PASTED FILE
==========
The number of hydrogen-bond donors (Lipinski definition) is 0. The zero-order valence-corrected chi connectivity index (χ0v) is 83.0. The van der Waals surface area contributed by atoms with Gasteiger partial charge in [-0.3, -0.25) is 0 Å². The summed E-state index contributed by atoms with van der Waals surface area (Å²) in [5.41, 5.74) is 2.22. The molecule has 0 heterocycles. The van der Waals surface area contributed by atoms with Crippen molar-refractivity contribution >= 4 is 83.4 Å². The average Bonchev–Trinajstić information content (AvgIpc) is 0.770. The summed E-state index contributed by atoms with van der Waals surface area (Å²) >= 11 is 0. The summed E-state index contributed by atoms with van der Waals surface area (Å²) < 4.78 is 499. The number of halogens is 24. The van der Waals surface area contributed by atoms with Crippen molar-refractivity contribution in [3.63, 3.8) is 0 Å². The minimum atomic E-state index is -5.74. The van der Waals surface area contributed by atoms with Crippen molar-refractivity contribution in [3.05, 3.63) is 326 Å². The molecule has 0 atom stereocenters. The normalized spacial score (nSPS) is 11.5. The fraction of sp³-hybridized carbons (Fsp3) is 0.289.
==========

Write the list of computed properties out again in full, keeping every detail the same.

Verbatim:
The number of hydrogen-bond donors (Lipinski definition) is 0. The zero-order valence-corrected chi connectivity index (χ0v) is 83.0. The van der Waals surface area contributed by atoms with Gasteiger partial charge in [-0.3, -0.25) is 0 Å². The summed E-state index contributed by atoms with van der Waals surface area (Å²) in [5.41, 5.74) is 2.22. The molecule has 0 heterocycles. The van der Waals surface area contributed by atoms with Crippen molar-refractivity contribution >= 4 is 83.4 Å². The average Bonchev–Trinajstić information content (AvgIpc) is 0.770. The summed E-state index contributed by atoms with van der Waals surface area (Å²) >= 11 is 0. The summed E-state index contributed by atoms with van der Waals surface area (Å²) < 4.78 is 499. The number of halogens is 24. The van der Waals surface area contributed by atoms with Crippen molar-refractivity contribution in [3.63, 3.8) is 0 Å². The minimum atomic E-state index is -5.74. The van der Waals surface area contributed by atoms with Crippen molar-refractivity contribution in [3.05, 3.63) is 326 Å². The molecule has 0 atom stereocenters. The normalized spacial score (nSPS) is 11.5. The fraction of sp³-hybridized carbons (Fsp3) is 0.289.